Entertainment

Star Trek’s Benchmark Episode Was Rife With Controversy

As most any fan of the original Star Trek series of the 60s can tell you, one of the best and widely loved episodes was that of “The City On The Edge Of Forever.”  However, even though it may have been the most famous episode, it was also the most controversial.

Over the decades, the episode has endured controversy.  Although it looked like all those involved were having a great time filming the episode, it has recently been revealed that this wasn’t necessarily the case.

Image: Medium

It seems that behind the scenes, the production had significant issues, there were threats of cancellation, and there were even feuds.

Even with all of this turmoil going on, the show was able to churn out some iron-clad classic episodes, such as “The City on the Edge of Forever.”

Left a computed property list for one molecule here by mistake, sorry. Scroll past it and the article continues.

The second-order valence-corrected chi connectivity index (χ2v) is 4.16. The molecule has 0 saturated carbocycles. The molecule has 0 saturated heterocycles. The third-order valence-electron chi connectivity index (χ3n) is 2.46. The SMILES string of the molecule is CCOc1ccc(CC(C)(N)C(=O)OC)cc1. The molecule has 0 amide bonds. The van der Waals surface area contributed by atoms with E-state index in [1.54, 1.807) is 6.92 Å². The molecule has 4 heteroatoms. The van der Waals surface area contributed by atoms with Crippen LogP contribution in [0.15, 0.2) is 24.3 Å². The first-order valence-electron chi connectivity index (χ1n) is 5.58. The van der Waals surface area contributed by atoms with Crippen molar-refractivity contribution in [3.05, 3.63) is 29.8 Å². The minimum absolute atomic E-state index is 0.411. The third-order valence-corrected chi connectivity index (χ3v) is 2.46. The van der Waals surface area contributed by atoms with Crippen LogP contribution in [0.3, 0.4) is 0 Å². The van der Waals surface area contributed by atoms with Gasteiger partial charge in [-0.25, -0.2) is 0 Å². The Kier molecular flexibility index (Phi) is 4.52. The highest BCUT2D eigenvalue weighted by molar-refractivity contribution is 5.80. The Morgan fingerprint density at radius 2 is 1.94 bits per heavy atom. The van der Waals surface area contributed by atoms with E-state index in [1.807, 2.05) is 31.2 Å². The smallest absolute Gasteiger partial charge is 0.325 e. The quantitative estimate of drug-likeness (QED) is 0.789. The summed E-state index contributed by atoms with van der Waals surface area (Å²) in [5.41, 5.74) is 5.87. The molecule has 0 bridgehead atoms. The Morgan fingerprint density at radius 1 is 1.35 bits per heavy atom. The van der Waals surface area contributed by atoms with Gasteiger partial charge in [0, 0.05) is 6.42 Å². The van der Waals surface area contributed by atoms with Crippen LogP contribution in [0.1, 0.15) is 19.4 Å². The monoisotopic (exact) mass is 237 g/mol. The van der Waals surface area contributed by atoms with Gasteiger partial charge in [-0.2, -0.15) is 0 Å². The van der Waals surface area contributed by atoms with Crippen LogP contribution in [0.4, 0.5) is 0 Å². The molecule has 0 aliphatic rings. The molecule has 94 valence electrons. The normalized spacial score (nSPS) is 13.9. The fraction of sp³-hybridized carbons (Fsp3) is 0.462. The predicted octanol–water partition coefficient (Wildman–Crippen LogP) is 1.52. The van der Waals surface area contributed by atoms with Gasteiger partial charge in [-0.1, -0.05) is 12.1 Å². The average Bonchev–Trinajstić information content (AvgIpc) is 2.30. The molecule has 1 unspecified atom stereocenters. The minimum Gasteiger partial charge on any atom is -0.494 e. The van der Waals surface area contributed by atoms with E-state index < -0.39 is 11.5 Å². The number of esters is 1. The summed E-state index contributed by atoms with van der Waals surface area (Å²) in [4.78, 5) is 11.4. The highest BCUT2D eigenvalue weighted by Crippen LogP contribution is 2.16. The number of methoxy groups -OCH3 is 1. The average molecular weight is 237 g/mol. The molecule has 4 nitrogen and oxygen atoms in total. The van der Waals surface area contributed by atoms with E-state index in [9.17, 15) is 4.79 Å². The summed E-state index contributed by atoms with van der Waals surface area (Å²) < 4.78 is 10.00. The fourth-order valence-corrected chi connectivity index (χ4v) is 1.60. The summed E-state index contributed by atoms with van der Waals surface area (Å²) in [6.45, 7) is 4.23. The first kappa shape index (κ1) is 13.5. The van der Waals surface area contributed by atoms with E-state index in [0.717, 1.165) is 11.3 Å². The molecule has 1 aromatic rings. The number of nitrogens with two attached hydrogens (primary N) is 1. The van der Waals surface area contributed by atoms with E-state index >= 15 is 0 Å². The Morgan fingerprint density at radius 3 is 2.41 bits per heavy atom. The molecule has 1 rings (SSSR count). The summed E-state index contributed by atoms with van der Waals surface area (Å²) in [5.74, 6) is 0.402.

In true sci-fi fashion, the storyline was one of time travel, where McCoy inadvertently meddles with time and erases the Enterprise from existence.  Kirk and Spock are tasked with following McCoy to 1930s New York and work to set things straight.

The episode garnered several prestigious awards—such as a Hugo—and to this day has held up as a benchmark for Star Trek.  With all that said, the episode reportedly caused quite a bit of trouble—the first being the episode’s writer, Harlan Ellison.

Ellison was not particularly easy to work with, and although he wrote his fair share of science fiction, he didn’t like being lumped into the genre.

Image: Musings Of A Middle-Aged Geek

Then there was the fact that, if filmed with the original script submission, the episode would have tripled expenditure.  After much back and forth and Ellison never fulfilling the request for changes, the final draft was rewritten by Gene L. Coon and D.C. Fontana, with Roddenberry’s involvement.

What resulted only served to further the popularity of the episode and proved that Roddenberry, Coon, and Fontana successfully created the key factors that made the series something that could work—and be everlasting,